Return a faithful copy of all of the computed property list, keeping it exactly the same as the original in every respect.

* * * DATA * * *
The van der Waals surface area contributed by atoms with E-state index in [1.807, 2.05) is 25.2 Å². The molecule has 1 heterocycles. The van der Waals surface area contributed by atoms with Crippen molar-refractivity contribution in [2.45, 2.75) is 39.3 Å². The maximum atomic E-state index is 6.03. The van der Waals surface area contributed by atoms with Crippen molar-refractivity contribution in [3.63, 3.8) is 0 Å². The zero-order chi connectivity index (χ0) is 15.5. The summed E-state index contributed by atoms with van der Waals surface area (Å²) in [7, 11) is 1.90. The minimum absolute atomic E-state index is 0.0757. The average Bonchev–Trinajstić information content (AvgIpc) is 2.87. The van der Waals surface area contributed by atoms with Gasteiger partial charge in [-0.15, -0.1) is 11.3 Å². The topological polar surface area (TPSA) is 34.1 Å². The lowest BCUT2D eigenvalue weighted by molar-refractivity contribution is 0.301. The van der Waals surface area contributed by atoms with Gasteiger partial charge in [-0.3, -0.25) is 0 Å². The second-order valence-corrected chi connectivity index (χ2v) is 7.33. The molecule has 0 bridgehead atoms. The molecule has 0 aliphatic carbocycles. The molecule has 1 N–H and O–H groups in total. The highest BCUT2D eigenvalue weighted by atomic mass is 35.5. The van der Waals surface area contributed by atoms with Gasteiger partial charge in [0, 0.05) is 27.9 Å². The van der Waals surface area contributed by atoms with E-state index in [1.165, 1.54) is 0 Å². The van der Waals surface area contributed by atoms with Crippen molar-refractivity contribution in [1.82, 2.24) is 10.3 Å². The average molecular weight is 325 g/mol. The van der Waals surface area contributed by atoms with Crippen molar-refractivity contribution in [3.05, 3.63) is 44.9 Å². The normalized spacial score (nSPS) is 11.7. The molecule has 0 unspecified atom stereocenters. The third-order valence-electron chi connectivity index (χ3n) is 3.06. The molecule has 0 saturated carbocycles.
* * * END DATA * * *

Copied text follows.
The van der Waals surface area contributed by atoms with E-state index in [1.807, 2.05) is 25.2 Å². The molecule has 1 heterocycles. The van der Waals surface area contributed by atoms with Crippen molar-refractivity contribution in [2.45, 2.75) is 39.3 Å². The maximum atomic E-state index is 6.03. The van der Waals surface area contributed by atoms with Crippen molar-refractivity contribution in [3.63, 3.8) is 0 Å². The zero-order chi connectivity index (χ0) is 15.5. The summed E-state index contributed by atoms with van der Waals surface area (Å²) in [7, 11) is 1.90. The minimum absolute atomic E-state index is 0.0757. The average Bonchev–Trinajstić information content (AvgIpc) is 2.87. The van der Waals surface area contributed by atoms with Gasteiger partial charge in [-0.15, -0.1) is 11.3 Å². The topological polar surface area (TPSA) is 34.1 Å². The lowest BCUT2D eigenvalue weighted by molar-refractivity contribution is 0.301. The van der Waals surface area contributed by atoms with Gasteiger partial charge in [-0.3, -0.25) is 0 Å². The second-order valence-corrected chi connectivity index (χ2v) is 7.33. The molecule has 0 bridgehead atoms. The molecule has 0 aliphatic carbocycles. The molecule has 1 N–H and O–H groups in total. The highest BCUT2D eigenvalue weighted by atomic mass is 35.5. The van der Waals surface area contributed by atoms with Gasteiger partial charge in [0, 0.05) is 27.9 Å². The van der Waals surface area contributed by atoms with E-state index in [1.165, 1.54) is 0 Å². The van der Waals surface area contributed by atoms with Crippen molar-refractivity contribution in [1.82, 2.24) is 10.3 Å². The average molecular weight is 325 g/mol. The van der Waals surface area contributed by atoms with Crippen molar-refractivity contribution in [3.05, 3.63) is 44.9 Å². The normalized spacial score (nSPS) is 11.7. The molecule has 0 unspecified atom stereocenters. The third-order valence-electron chi connectivity index (χ3n) is 3.06. The molecule has 0 saturated carbocycles.